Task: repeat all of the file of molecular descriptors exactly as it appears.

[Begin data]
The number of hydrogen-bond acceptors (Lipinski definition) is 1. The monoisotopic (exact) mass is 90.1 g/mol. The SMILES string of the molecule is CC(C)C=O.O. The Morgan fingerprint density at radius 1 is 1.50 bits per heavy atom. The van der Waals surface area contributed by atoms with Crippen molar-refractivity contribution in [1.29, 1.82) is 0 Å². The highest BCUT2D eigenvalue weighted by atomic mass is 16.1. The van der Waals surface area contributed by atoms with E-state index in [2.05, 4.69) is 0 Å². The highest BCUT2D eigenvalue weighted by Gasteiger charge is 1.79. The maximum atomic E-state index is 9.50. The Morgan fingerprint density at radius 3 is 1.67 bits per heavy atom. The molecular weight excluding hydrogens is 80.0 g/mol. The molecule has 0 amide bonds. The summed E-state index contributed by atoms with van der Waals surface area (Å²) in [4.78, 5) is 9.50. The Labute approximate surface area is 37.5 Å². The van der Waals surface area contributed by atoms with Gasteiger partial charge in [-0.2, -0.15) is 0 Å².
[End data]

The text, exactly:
The number of hydrogen-bond acceptors (Lipinski definition) is 1. The monoisotopic (exact) mass is 90.1 g/mol. The SMILES string of the molecule is CC(C)C=O.O. The Morgan fingerprint density at radius 1 is 1.50 bits per heavy atom. The van der Waals surface area contributed by atoms with Crippen molar-refractivity contribution in [1.29, 1.82) is 0 Å². The highest BCUT2D eigenvalue weighted by atomic mass is 16.1. The van der Waals surface area contributed by atoms with E-state index in [2.05, 4.69) is 0 Å². The highest BCUT2D eigenvalue weighted by Gasteiger charge is 1.79. The maximum atomic E-state index is 9.50. The Morgan fingerprint density at radius 3 is 1.67 bits per heavy atom. The molecular weight excluding hydrogens is 80.0 g/mol. The molecule has 0 amide bonds. The summed E-state index contributed by atoms with van der Waals surface area (Å²) in [4.78, 5) is 9.50. The Labute approximate surface area is 37.5 Å². The van der Waals surface area contributed by atoms with Gasteiger partial charge in [-0.2, -0.15) is 0 Å².